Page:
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Members of the US Customs and Border Protection Office captured suspects while on patrol. Photo: @CBP.
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Biden Administration looks to limit border crossings with new immigration program for Colombians and Central Americans

The Department of Homeland Security announced last Friday, July 7 new Family Reunification Parole Processes for Colombia, El Salvador, Guatemala, and Honduras.

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The Biden administration hopes to discourage migrants from Colombia and Central America from taking the hazardous and sometimes fatal journey north to the southern U.S. border with a new immigration program announced last Friday, July 7. 

The Department of Homeland Security (DHS) initiative, which will begin July 10, will allow eligible migrants from Colombia, El Salvador, Guatemala and Honduras to fly to the U.S. and gain government work permits if they have relatives who are U.S. citizens or legal residents and have filed visa applications on their behalf.

“Specifically, nationals of these countries can be considered for parole on a case-by-case basis for a period of up to three years while they wait to apply to become a lawful permanent resident,” according to the statement from DHS. 

As part of a larger plan to combat illegal crossings along the U.S.-Mexico border announced this past May, the Biden administration committed to welcoming up to 100,000 Central American migrants under the Family Reunification Parole Process.

“These new processes promote family unity and provide lawful pathways consistent with our laws and our values,” said Secretary of Homeland Security Alejandro N. Mayorkas. “The Department has proven that the expansion of safe, orderly, and lawful pathways, combined with strong enforcement, is effective in reducing dangerous, irregular migration to the United States.”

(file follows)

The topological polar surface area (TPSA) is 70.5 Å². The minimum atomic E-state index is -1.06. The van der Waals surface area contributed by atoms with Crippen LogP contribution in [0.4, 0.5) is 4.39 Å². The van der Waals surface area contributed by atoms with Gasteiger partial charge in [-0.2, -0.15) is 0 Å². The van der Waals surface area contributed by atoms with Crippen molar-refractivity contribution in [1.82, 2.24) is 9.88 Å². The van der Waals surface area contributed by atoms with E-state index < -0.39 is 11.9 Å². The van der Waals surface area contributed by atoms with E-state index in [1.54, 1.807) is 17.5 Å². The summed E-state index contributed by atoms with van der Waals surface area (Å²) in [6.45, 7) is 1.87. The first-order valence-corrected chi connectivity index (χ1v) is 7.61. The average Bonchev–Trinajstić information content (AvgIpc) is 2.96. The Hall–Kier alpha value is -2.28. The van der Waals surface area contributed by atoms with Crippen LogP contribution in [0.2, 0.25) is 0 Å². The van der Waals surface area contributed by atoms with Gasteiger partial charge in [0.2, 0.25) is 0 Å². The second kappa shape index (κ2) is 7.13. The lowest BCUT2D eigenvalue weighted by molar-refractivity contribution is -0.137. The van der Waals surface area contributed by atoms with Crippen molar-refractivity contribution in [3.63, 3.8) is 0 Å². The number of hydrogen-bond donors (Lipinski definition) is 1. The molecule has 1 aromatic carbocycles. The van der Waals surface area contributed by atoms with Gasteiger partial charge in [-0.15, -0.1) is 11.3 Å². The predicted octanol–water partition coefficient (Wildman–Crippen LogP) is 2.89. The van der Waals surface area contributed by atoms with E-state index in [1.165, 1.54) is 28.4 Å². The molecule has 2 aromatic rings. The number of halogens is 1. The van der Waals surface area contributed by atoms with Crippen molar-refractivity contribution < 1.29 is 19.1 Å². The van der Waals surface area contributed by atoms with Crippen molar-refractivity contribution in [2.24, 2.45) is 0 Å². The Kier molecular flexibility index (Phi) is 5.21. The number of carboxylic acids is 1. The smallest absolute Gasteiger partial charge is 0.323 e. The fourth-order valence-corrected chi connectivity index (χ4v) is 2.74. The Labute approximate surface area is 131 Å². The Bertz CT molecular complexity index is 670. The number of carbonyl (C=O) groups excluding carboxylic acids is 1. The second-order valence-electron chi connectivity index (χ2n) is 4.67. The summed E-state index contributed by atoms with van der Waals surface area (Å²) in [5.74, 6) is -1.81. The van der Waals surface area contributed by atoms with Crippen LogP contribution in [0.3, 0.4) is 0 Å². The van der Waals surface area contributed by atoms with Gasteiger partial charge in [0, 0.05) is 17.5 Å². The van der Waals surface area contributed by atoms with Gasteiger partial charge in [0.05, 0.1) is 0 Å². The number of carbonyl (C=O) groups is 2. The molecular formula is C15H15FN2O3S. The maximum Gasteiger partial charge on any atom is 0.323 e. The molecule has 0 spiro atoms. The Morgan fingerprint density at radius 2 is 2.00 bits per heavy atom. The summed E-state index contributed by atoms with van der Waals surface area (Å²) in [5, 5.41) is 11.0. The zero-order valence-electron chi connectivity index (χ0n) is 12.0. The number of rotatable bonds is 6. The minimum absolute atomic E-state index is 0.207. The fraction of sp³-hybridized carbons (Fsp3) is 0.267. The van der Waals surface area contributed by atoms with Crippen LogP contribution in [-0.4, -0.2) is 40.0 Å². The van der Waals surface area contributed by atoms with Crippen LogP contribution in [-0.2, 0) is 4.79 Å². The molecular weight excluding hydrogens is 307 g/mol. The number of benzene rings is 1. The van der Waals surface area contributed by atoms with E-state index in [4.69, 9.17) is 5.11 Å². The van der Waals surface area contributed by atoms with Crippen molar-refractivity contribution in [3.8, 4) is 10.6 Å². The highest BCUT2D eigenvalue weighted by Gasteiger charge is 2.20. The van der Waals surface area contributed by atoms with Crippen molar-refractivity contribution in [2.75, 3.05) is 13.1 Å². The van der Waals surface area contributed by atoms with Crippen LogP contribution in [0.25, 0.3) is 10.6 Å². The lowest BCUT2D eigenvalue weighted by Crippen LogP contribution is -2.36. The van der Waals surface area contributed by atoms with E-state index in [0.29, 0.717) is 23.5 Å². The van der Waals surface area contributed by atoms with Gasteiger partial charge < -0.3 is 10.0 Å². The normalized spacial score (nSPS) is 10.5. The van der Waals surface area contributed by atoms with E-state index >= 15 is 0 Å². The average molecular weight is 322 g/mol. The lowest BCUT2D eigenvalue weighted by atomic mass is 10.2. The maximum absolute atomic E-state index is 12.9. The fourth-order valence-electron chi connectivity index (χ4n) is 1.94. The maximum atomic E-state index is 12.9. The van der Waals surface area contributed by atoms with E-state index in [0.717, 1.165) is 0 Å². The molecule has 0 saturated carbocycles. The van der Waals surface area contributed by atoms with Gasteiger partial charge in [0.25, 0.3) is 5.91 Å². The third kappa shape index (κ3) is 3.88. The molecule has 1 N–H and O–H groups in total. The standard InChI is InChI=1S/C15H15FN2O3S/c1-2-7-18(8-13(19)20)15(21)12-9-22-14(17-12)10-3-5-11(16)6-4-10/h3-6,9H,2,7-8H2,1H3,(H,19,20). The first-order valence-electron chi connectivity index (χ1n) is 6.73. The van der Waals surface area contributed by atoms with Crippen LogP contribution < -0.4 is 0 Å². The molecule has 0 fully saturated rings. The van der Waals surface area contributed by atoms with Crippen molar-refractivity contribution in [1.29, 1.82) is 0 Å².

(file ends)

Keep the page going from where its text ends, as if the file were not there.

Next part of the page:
"The Department has proven that the expansion of safe, orderly, and lawful pathways, combined with strong enforcement, is effective in reducing dangerous, irregular migration to the United States," Secretary of Homeland Security Alejandro Mayorkas said in a statement.

To be considered for eligibility, migrants must have U.S. connections. U.S. citizens or permanent residents have to first file immigrant visa requests on behalf of relatives from these four countries. 

Qualifying family members include adult children and siblings of U.S. citizens and children and spouses of permanent residents. 

Once selected and approved, the relatives would be permitted to enter the U.S. under humanitarian parole authority, which also allows them to work legally. They’d be able to gain permanent residency, or a green card, once their visa is available. 

Those caught crossing the border without permission or at sea on their way to American soil after July 10 are disqualified from the process.

The new processes allow for parole only on a discretionary, case-by-case, and temporary basis upon a demonstration of urgent humanitarian reasons or significant public benefit, as well as a demonstration that the beneficiary warrants a favorable exercise of discretion, according to the statement from DHS. 

Those paroled into the U.S. under those processes will be considered for parole for up to three years and will be eligible to request employment authorization while they wait for their immigrant visa to become available which would allow them to then apply to become a lawful permanent resident.

The State Department plans to start sending out invitations for the program sometime later this month, according to a Homeland Security spokesperson. 

Over 70,000 individuals could qualify for the program immediately, according to government data. As of late May, there were 17,400 Colombians, 32,600 Salvadorans, 12,800 Guatemalans and 10,700 Hondurans in the family-based immigrant visa backlog with approved petitions. 

However, according to officials, the government does not expect all these migrants to be invited into the program.

According to federal figures, in fiscal year 2023, over 126,000 Colombians, 115,000 Guatemalans, 41,000 Salvadorans and 110,000 Hondurans have been processed by U.S. immigration authorities at the southwest border. 

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